GAO report linking doc influence to high prices irks devicemakers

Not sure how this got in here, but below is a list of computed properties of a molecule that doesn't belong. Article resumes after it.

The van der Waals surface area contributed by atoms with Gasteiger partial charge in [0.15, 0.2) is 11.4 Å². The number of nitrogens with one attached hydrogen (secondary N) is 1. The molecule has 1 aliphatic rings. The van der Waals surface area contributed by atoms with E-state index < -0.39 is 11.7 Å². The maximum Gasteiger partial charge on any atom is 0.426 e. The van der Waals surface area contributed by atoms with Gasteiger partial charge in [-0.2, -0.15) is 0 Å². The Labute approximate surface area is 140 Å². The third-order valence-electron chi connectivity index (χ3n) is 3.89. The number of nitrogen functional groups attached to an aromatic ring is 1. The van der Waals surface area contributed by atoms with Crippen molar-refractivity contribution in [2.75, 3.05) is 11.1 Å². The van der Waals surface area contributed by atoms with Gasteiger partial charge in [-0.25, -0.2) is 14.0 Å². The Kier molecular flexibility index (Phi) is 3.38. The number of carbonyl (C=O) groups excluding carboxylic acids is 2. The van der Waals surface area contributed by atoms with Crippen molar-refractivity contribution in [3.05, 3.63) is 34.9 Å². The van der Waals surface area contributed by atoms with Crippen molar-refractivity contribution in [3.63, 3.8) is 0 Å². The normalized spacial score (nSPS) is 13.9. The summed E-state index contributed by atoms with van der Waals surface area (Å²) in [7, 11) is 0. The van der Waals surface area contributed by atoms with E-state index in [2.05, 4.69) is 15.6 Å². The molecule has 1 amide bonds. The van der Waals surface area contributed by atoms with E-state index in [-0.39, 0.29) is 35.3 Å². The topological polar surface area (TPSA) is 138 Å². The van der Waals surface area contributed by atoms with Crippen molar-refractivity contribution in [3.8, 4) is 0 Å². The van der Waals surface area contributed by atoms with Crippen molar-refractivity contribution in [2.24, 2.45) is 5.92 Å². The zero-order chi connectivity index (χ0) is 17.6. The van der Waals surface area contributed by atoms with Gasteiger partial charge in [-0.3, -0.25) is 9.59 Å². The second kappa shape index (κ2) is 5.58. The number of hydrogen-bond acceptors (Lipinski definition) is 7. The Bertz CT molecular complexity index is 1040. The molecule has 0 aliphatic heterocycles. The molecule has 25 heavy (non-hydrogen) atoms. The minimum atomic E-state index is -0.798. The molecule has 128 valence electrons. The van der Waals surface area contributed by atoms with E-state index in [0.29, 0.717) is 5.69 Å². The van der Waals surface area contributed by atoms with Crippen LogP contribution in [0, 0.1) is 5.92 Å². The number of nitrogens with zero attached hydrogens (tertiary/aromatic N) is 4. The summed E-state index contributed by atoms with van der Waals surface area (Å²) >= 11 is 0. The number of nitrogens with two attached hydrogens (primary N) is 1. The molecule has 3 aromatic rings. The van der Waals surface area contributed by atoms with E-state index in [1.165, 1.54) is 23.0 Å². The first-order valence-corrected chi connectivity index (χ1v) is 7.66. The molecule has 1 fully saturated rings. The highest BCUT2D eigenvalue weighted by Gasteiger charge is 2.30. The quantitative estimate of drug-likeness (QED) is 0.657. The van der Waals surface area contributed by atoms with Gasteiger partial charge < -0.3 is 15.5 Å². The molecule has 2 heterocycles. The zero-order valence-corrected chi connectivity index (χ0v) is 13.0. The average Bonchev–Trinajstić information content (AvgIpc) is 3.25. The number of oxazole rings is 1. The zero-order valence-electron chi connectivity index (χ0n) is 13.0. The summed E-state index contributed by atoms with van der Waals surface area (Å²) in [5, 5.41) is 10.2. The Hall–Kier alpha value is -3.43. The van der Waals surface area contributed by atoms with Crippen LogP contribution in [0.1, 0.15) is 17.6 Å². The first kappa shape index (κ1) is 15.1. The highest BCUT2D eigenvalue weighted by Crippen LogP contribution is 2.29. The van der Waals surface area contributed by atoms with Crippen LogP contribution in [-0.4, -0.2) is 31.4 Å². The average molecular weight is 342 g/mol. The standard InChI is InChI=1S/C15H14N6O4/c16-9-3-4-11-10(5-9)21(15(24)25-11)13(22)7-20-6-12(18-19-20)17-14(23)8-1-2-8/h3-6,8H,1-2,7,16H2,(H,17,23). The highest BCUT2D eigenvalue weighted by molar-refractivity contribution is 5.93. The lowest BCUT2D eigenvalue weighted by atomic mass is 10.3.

Devicemakers criticized a new report from the Government Accountability Office finding that physician influence on hospital purchasing may cause hospitals to pay more for some implantable medical devices. Healthcare Supply Chain Association President Curtis Rooney, though, said in a statement that the findings highlight what hospitals and group purchasing organizations already know: “Medical device pricing secrecy decreases competition” and “artificially drives up healthcare costs.” The GAO analyzed the prices that 31 hospitals paid for cardiac devices and found a “substantial variation” in the lowest and highest prices that a hospital paid and noted that physicians with strong preferences may limit a hospital’s ability to receive volume discounts. For example, for hospitals that provided the GAO with pricing information about automated implantable cardioverter defibrillators, the difference between the lowest and highest price paid for one product was $8,723. The Advanced Medical Technology Association said in a statement that it would be inappropriate to make public policy conclusions from the report, calling the hospital negotiations for devices “complex and highly competitive.” The GAO noted that several hospitals and GPOS did not provide detailed information about prices, citing the effect of rebates and discounts on pricing and confidentiality clauses between hospitals and manufacturers. The report said that without available data to compare the costs of certain devices, it is difficult for hospitals to educate physicians about how preference can affect pricing.